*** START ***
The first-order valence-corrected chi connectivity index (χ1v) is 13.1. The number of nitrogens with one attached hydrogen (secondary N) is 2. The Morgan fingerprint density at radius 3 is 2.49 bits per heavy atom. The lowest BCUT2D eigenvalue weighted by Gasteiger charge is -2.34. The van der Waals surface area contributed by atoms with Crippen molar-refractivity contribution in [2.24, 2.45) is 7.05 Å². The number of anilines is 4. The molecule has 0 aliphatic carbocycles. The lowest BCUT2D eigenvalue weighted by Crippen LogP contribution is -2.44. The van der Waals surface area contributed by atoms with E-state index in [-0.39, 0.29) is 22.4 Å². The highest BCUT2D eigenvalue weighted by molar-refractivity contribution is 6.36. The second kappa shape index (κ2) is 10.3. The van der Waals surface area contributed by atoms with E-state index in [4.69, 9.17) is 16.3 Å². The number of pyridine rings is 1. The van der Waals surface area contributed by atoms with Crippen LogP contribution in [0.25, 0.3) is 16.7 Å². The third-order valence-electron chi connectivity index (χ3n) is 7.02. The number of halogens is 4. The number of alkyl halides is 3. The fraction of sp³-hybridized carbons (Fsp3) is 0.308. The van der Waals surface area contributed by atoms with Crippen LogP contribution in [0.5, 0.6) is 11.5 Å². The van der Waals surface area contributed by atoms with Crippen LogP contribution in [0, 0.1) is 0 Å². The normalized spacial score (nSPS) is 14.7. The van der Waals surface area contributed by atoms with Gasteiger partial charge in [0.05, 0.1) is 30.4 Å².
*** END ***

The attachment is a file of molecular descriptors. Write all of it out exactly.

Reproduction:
The first-order valence-corrected chi connectivity index (χ1v) is 13.1. The number of nitrogens with one attached hydrogen (secondary N) is 2. The Morgan fingerprint density at radius 3 is 2.49 bits per heavy atom. The lowest BCUT2D eigenvalue weighted by Gasteiger charge is -2.34. The van der Waals surface area contributed by atoms with Crippen molar-refractivity contribution in [2.24, 2.45) is 7.05 Å². The number of anilines is 4. The molecule has 0 aliphatic carbocycles. The lowest BCUT2D eigenvalue weighted by Crippen LogP contribution is -2.44. The van der Waals surface area contributed by atoms with E-state index in [-0.39, 0.29) is 22.4 Å². The highest BCUT2D eigenvalue weighted by molar-refractivity contribution is 6.36. The second kappa shape index (κ2) is 10.3. The van der Waals surface area contributed by atoms with E-state index in [4.69, 9.17) is 16.3 Å². The number of pyridine rings is 1. The van der Waals surface area contributed by atoms with Crippen LogP contribution in [0.25, 0.3) is 16.7 Å². The third-order valence-electron chi connectivity index (χ3n) is 7.02. The number of halogens is 4. The number of alkyl halides is 3. The fraction of sp³-hybridized carbons (Fsp3) is 0.308. The van der Waals surface area contributed by atoms with Crippen LogP contribution in [0.5, 0.6) is 11.5 Å². The van der Waals surface area contributed by atoms with Crippen LogP contribution in [0, 0.1) is 0 Å². The normalized spacial score (nSPS) is 14.7. The van der Waals surface area contributed by atoms with Gasteiger partial charge in [0.05, 0.1) is 30.4 Å².